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The Nonesuch    by Georgette Heyer order for
by Georgette Heyer
Order:  USA  Can
Sourcebooks Casablanca, 2009 (1960)
Hardcover, Paperback, Audio
* * *   Reviewed by Theresa Ichino

It is not surprising that Sir Waldo Hawkridge has been dubbed The Nonesuch. A gentleman endowed with so many enviable attributes, including charm, good looks, and wealth, surely has no need of his eccentric cousin's bequest as well. However, much to the disgust of several of his relatives, Sir Waldo is indeed the heir to what is believed to be a rich estate; even more annoying, he plans to use cousin Joseph's bequest to further his favourite charity.

The Nonesuch arrives at Broom Hall to investigate the condition of his inheritance, accompanied by his young cousin Julian, Lord Lindeth. The arrival of two such stellar gentlemen causes a stir in the quiet country area and raises great expectations in beautiful Tiffany Wield. An heiress who lives with her easy-going and generous aunt, she has seldom been thwarted in any desire. Her undeniable beauty has won the admiration of most of the young people in the community.

Tiffany is the despair of her aunt, who relies on governess-companion Ancilla Trent to curb Tiffany's wilder starts. Ancilla, no fool, relies on Tiffany's self-interest rather than appealing to a better nature that may not exist. Tiffany is determined to enslave both the newcomers. Lindeth is a lord, after all, even if not high-ranking in the peerage. Sir Waldo, although not of the peerage and somewhat afflicted in years (mid-thirties), does hold a stellar position in society. Throw yet another of Waldo's nephews into the mix, this time a veritable Tulip of the Ton (Laurence arrives in hopes of inducing his uncle to lend him money); and you have one of the delightful romps for which Georgette Heyer is justly famed.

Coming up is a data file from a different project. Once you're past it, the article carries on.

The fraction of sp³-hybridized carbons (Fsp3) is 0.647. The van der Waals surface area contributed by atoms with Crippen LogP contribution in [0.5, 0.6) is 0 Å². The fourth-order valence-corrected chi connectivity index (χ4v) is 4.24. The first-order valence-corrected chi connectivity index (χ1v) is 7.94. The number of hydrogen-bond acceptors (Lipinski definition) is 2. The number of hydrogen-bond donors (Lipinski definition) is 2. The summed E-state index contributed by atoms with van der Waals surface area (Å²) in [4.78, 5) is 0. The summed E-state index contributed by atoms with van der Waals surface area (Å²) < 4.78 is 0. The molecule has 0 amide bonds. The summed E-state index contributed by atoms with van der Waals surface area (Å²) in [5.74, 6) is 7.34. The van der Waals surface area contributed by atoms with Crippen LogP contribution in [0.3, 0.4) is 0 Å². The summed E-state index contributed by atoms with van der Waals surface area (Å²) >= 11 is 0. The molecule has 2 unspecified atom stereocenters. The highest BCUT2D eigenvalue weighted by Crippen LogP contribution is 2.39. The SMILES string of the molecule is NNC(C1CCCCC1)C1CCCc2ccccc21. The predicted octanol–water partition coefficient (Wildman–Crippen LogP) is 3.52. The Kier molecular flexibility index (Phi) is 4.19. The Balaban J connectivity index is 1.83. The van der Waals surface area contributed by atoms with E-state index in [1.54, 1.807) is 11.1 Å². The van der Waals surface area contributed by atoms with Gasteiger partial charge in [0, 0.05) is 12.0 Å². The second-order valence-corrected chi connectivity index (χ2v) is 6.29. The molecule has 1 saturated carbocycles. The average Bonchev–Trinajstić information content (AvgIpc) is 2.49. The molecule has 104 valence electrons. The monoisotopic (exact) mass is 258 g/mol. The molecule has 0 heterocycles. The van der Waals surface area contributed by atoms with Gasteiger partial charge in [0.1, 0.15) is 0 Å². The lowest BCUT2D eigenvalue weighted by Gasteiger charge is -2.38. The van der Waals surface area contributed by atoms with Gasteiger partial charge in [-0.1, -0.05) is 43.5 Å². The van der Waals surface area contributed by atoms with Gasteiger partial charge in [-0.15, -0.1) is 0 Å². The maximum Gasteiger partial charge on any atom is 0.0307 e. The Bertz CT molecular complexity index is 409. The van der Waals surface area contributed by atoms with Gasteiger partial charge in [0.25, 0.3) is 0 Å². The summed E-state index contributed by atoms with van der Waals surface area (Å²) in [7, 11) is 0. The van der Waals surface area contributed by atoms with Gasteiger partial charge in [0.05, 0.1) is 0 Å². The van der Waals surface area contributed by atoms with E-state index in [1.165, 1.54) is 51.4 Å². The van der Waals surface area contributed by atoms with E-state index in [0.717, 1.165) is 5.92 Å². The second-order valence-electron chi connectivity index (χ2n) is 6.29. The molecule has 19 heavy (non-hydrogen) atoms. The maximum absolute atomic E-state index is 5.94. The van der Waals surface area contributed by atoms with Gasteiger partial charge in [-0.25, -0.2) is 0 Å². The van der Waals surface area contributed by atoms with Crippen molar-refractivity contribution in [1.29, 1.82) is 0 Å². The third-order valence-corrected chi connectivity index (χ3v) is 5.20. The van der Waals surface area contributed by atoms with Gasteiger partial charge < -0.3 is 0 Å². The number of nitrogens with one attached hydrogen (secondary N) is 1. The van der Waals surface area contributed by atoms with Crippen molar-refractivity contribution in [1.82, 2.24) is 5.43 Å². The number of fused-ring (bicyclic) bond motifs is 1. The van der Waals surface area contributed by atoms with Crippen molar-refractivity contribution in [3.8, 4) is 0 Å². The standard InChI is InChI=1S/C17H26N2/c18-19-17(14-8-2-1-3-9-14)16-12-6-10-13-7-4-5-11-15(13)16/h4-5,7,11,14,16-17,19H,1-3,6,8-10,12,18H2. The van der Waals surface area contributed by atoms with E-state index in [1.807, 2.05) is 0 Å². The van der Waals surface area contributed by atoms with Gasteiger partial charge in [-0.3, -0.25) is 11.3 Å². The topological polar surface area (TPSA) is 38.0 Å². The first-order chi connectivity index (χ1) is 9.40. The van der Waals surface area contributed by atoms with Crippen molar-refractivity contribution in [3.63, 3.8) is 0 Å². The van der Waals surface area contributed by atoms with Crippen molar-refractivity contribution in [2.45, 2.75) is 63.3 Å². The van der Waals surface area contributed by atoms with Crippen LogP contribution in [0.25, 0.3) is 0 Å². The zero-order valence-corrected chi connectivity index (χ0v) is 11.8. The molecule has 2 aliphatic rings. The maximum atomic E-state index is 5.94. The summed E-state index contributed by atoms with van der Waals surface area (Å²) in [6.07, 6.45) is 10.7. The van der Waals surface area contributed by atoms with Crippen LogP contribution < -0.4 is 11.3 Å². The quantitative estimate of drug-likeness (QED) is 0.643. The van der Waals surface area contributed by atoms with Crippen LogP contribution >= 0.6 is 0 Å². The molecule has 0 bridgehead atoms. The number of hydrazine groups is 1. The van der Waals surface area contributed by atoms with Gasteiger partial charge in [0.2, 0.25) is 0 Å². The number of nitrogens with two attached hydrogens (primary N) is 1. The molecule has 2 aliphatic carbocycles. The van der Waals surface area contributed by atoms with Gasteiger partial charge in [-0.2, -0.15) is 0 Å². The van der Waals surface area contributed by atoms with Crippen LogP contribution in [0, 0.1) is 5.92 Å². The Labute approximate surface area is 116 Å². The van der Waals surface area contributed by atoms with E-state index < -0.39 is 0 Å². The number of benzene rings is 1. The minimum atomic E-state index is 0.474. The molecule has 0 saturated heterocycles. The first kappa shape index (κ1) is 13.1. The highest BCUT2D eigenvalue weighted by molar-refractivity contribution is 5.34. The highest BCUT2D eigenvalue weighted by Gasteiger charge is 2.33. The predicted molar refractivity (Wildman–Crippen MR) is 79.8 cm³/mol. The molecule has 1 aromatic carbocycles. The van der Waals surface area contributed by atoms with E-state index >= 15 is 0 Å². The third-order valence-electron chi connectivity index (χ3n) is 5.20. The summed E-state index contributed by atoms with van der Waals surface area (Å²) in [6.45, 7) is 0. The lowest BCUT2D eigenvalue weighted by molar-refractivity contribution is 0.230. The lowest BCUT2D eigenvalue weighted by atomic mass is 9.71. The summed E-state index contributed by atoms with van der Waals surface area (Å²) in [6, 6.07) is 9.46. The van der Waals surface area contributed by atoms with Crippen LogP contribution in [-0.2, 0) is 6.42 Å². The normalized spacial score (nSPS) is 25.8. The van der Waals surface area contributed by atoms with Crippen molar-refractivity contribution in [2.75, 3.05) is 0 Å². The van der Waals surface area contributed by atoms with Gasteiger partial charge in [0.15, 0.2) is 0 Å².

Both Waldo and Ancilla have resigned themselves to their single status rather than marrying just because it is expected of them. Naturally, they encounter in each other the ideal romantic partner. Their widely differing social situations is an obstacle Ancilla feels deeply; an additional distraction is young Julian's infatuation with Tiffany. Waldo is dismayed by an entanglement that promises disaster for his good-natured nephew.

Heyer's gift for creating memorable characters is once again evident in this charming Regency novel, enlivened by witty dialogue and amusing plot complications. She also includes a gentle reminder, through Sir Waldo's orphans, that not all lived the privileged life of her characters.

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